[13th January 2013]
04. Wake The Apathetic
05. Dreadful Eyes
07. He Spreads Hypocrisy
09. Palm Leaves Readers
Listening to Straight On Target’s new record, Pharmakos, I was compelled to reflect on my sordid past as a metal fan. A mere five years ago, I was a college sophomore, trying to find my sea legs, on the deck of a taste ship afloat on an ocean of extreme music. Or something like that. Please excuse this extended metaphor. Anyway, at some point, I dropped anchor and put in at a rather disreputable port of call by the name of “deathcore”. Like a pasty tourist vacationing on a tropical island, I took in the culture, feasting on all manner of foreign riffs and exotic breakdowns. And also like a pasty tourist, I eventually got sunburn and gastroenteritis and went home.
At first blush, Italy’s Straight On Target would fit right into the bulging cohort of me-too deathcore bands of the mid-to-late 00s. Upon closer examination, it becomes clear that their recent LP, Pharmakos, belongs to the ever-growing contingent of purposeless deathcore bands, struggling to find new ways to flog one of extreme music’s most decayed horse corpses. From the wholly unnecessary noise intro, “Theta”, to the feedback-and-sample-ridden outro, “Palm Leaves Readers”, Pharmakos is an exercise in vacuousness, managing to stumble headlong into almost every deathcore pitfall imaginable.
Immediately apparent is the band’s reliance on sub drops to make songs sound heavy. At times, the absence of sub drops becomes more noticeable than their presence, as the low-end thins out to the point of non-existence. This is, in part, due to the mixing style of the album; like many deathcore and metalcore releases of the past half-decade, Pharmakos is overproduced and sterile, lacking the faintest trace dynamic or texture. The down-tuned guitars wash out the character of the bass, leaving nothing but homogenized chunks of insipid chugging, peppered with enough bass drops to fill a dubstep record. Unafraid to copy even the most moronic of trends, Straight On Target even tosses in the occasional electronica-derived digital effect to augment the band’s already impressively stale sound.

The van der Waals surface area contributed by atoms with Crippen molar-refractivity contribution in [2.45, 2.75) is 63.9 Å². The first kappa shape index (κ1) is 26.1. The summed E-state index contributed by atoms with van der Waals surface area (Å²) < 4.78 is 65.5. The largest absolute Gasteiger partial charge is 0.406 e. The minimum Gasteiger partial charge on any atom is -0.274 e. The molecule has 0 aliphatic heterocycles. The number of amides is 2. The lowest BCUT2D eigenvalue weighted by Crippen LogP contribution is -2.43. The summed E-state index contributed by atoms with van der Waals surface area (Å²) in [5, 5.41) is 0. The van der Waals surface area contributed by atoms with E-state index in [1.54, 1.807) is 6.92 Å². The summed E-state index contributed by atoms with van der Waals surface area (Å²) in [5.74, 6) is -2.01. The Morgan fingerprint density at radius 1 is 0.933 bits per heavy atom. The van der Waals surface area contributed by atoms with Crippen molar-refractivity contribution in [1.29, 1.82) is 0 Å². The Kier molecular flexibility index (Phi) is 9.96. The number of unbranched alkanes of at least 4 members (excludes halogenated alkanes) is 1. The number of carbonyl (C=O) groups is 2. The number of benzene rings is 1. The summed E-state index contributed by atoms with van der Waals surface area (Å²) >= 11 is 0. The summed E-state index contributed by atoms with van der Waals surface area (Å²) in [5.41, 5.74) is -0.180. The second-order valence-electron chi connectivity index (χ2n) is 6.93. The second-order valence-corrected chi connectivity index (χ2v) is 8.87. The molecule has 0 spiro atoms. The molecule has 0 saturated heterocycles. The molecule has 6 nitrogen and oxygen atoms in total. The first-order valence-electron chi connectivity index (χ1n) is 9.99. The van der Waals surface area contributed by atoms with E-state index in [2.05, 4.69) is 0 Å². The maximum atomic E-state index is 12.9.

Perhaps the best thing that can be said of Straight On Target is that they can effectively plug in instruments and record an album. Indeed, they must be commended for being physically capable of playing music; now, if only that music were good. At its knuckle-dragging center, Pharmakos is a frustratingly simple Mad Lib of bad deathcore tropes, exhibiting an absolute absence of original thought. Although Straight On Target tries to nod at more technically-minded bands, aping some of the most-superficial aspects of the djent movement, they succeed only in demonstrating their inability to come up with anything fresh – The Faceless they are not. Despite attempts at bludgeoning the listener into submission with the pervasive heaviness of their brutal colleagues, Straight On Target manages only to smother any hope that one might sleep through the thirty-five tortuous minutes that comprise Pharmakos – The Acacia Strain they are not.
On Pharmakos, there are no standout riffs, no interesting moments, and no surprising choices. The vocals are the height of monotony, growled in unchanging patterns with no inflection and no emotion but a vague tough-guy posturing. The guitar playing is singularly lazy, an unbroken chain of vapid chugging and poorly-conceived tremolo-picked passages. The drumming is much as one would imagine if told to conjure up an album-full of prototypically generic deathcore percussion.
The most damning issue with Pharmakos is its propensity to inflict public-access television levels of boredom on any creature in earshot. By the time Straight On Target launches into their twelfth uninspired breakdown, listeners may experience the release of a trickle of drool from the corner of their slackened mouths. If this occurs to you, forgive yourself – it is not your fault. Deathcore generally works best when it leans either to the heavily technical side or to the heavy drinking side, creating an appealing combination of hardcore’s immediacy and death metal’s complexity. Deathcore should be somewhat enjoyable to listen to – I dare-say even fun. Unfortunately, Straight On Target misses the mark completely; the listening experience of Pharmakos may be approximated by repeatedly bashing one’s clenched teeth against a firm surface.
Pharmakos is an album that need never have been recorded. It has nothing to offer, but a textbook example of the problems that have plagued deathcore for years. Bands like Straight On Target, with their fetishistic love of generic breakdowns and obnoxious sub drops, helped to make deathcore the joke it has become. Even my old, mosh-ready, college self would fail to derive pleasure from the abysmal time sink that is Pharmakos. Suffice it to say, this album is not recommended.